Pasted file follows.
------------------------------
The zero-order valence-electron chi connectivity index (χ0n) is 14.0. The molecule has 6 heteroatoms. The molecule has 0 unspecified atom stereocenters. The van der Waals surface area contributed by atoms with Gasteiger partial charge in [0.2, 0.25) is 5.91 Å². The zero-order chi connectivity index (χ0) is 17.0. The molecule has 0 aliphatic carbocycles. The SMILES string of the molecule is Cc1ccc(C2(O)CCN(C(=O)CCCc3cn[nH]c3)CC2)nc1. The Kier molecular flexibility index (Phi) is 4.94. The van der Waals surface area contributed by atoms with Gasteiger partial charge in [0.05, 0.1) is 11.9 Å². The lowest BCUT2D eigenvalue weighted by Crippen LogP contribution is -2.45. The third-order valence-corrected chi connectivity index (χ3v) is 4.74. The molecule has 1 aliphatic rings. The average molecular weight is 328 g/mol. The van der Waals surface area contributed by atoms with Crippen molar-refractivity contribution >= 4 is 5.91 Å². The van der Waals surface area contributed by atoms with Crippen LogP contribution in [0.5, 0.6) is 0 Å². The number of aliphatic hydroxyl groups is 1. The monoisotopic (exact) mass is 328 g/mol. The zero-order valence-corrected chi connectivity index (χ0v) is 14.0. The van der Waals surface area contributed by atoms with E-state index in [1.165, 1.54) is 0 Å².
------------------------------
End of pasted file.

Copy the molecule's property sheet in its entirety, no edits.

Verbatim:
The zero-order valence-electron chi connectivity index (χ0n) is 14.0. The molecule has 6 heteroatoms. The molecule has 0 unspecified atom stereocenters. The van der Waals surface area contributed by atoms with Gasteiger partial charge in [0.2, 0.25) is 5.91 Å². The zero-order chi connectivity index (χ0) is 17.0. The molecule has 0 aliphatic carbocycles. The SMILES string of the molecule is Cc1ccc(C2(O)CCN(C(=O)CCCc3cn[nH]c3)CC2)nc1. The Kier molecular flexibility index (Phi) is 4.94. The van der Waals surface area contributed by atoms with Gasteiger partial charge in [0.05, 0.1) is 11.9 Å². The lowest BCUT2D eigenvalue weighted by Crippen LogP contribution is -2.45. The third-order valence-corrected chi connectivity index (χ3v) is 4.74. The molecule has 1 aliphatic rings. The average molecular weight is 328 g/mol. The van der Waals surface area contributed by atoms with Crippen molar-refractivity contribution >= 4 is 5.91 Å². The van der Waals surface area contributed by atoms with Crippen LogP contribution in [0.5, 0.6) is 0 Å². The number of aliphatic hydroxyl groups is 1. The monoisotopic (exact) mass is 328 g/mol. The zero-order valence-corrected chi connectivity index (χ0v) is 14.0. The van der Waals surface area contributed by atoms with E-state index in [1.165, 1.54) is 0 Å².